What Is: Up To The Minute?
A thought leadership showcase. A wealth of knowledge. Your new weekly go-to source of insight from voices big and small across a wide range of industries. Here at Minutes, we know how tough it is to keep up with Seth Godin’s latest copywriting tips, what Gary Vaynerchuk is currently preaching to millions of aspiring entrepreneurs, and Jay Baer’s hot new take on influencer marketing. That’s why we’ve decided to dig up, collect, and share the best recent thought leadership in one place.
1. Josh Bersin, global research analyst, public speaker, and founder of Bersin by Deloitte, and Marc Zao-Sanders, CEO and co-founder of edtech company filtered: “As automation, AI, and new job models reconfigure the business world, lifelong learning has become accepted as an economic imperative.”
For a company to thrive in today’s oft-disrupted business landscape, its employees not only have to work hard but also be constantly learning and adapting as well. Today, the average worker’s daily workflow requires a higher level of thinking than ever. And as a result, our jobs need to not only work us, but teach us. For company leaders, this presents a growing imperative: to inject learning into the daily flow of work—from the top to bottom of their organizations.
An in-depth, comprehensive look at the why and how of this seismic business and economic shift: Making Learning a Part of Everyday Work
2. Author, CEO, and founder of Sampark Foundation, an Indian primary school transformation initiative, Vineet Nayar: “You need to build organizations that have a culture of rapid experimentation and innovation. This needs inspired and freethinking leaders, not managers trapped in a monitoring and supervisory mind set.”
To add to the long list of things millennials have allegedly killed: traditional command-and-control business structure. All in a hard generation’s work. But we can’t take all the credit—technology reducing the need for people to handle menial tasks serves as accomplice. By taking down old-school management principles, though, millennials and technology have brought to life a new business methodology, one in which thought leadership serves as the foundation.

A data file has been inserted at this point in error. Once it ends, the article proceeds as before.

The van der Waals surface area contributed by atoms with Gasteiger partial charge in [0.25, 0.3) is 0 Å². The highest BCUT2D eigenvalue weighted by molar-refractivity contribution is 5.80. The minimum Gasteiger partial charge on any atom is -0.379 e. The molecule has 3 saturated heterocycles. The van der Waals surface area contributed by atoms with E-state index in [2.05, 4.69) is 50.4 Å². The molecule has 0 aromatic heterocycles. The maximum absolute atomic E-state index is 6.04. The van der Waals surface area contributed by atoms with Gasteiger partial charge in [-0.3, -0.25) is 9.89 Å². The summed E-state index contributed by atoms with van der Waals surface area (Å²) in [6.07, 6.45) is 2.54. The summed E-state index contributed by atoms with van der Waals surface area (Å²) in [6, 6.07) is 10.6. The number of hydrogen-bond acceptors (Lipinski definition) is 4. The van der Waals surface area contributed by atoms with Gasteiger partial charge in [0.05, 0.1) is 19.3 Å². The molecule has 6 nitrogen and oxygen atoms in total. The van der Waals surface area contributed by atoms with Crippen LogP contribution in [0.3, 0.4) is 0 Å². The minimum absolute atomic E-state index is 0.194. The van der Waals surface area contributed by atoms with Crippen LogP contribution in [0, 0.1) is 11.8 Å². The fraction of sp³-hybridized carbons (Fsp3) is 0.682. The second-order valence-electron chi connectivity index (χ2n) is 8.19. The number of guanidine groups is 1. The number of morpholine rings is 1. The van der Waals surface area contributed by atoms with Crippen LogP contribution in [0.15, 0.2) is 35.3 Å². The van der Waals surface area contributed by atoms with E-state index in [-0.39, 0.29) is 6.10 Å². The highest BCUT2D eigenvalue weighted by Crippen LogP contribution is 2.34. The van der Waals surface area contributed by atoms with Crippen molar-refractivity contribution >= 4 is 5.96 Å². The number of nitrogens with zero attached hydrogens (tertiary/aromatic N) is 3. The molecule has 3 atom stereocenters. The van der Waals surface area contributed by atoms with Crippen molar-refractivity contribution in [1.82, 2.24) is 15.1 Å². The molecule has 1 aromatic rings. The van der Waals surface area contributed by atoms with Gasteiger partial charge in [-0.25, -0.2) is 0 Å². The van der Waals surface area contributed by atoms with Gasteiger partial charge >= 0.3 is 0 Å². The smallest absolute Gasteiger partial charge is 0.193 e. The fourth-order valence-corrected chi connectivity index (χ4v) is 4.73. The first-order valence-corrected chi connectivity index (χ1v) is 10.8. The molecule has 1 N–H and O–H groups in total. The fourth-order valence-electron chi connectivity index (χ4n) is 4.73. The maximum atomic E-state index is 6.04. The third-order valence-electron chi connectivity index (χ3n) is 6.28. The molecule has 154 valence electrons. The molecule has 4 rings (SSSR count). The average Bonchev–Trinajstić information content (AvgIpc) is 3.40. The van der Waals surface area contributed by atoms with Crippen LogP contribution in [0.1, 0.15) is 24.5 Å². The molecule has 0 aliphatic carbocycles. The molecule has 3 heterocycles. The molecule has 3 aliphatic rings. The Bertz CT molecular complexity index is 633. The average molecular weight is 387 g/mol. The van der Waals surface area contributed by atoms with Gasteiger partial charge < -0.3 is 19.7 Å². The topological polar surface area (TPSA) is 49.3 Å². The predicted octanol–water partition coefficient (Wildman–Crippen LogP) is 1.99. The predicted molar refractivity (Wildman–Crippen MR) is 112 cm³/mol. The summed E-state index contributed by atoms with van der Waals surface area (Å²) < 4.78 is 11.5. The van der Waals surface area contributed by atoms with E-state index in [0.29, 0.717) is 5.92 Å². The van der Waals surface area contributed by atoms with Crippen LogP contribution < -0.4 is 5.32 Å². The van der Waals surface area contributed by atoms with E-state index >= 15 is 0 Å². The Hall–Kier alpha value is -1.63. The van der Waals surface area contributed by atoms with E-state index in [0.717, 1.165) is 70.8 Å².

Nayar explains why in From People Manager To Thought Leader.
3. Entrepreneur, investor, and Stanford mentor Siqi Mou on making the leap from her safe corporate job to starting a company: “I wanted to be able to solve a problem that mattered to me and that was influential in the world.”
The stories of innovative, successful young entrepreneurs: endlessly fascinating, incredibly inspiring, and—if we’re being honest—a little bit guilt-inducing. Don’t: compare your resume to Siqi Mou’s. Do: read about her journey from China to the upper-echelons of U.S. business featuring stops at Stanford, Harvard, prominent roles at Bloomberg TV, Morgan Stanley, the Federal Reserve, and ultimately founding an AI-powered skin care consultancy platform here: Want To Start A Great Business? Solve A Problem That Matters To You
4. Author and entrepreneur Zech Newman on entrepreneurship: “We set out to build empires, but sometimes build prisons instead.”
Many founders see a door opening when they start a business but don’t notice others closing–eventually cutting off their access to family and personal time–when they begin committing virtually all of the hours in the day to work. The key to creating a business that doesn’t feel like a prison? Create one that doesn’t rely entirely on you to function; a business with company culture strong enough to stay afloat when you’re away.
Newman offers insight on four key practices to help accomplish this in My Business Became My Prison. This Is How I Broke Free.
5. Intuitive leadership consultant and author Rick Snyder: “Intuition is our deeper intelligence that is able to read the room or the marketplace, make decisions from a wiser resource, and extract data faster than the conscious mind can analyze.”
Intuition: It’s more than just getting a weird vibe from someone you went on a blind date with, then later learning they own 39 actual swords and 0 jobs. When honed, it can be a legitimate professional edge. Apparently, that “gut feeling” you get when making decisions is more than just an emotional response—it’s our brains subconsciously analyzing vast amounts of data. Pretty cool.
Learn how to better understand and embrace your intuition here: Everyone has 3 types of intuition. Here’s how to use them to make better decisions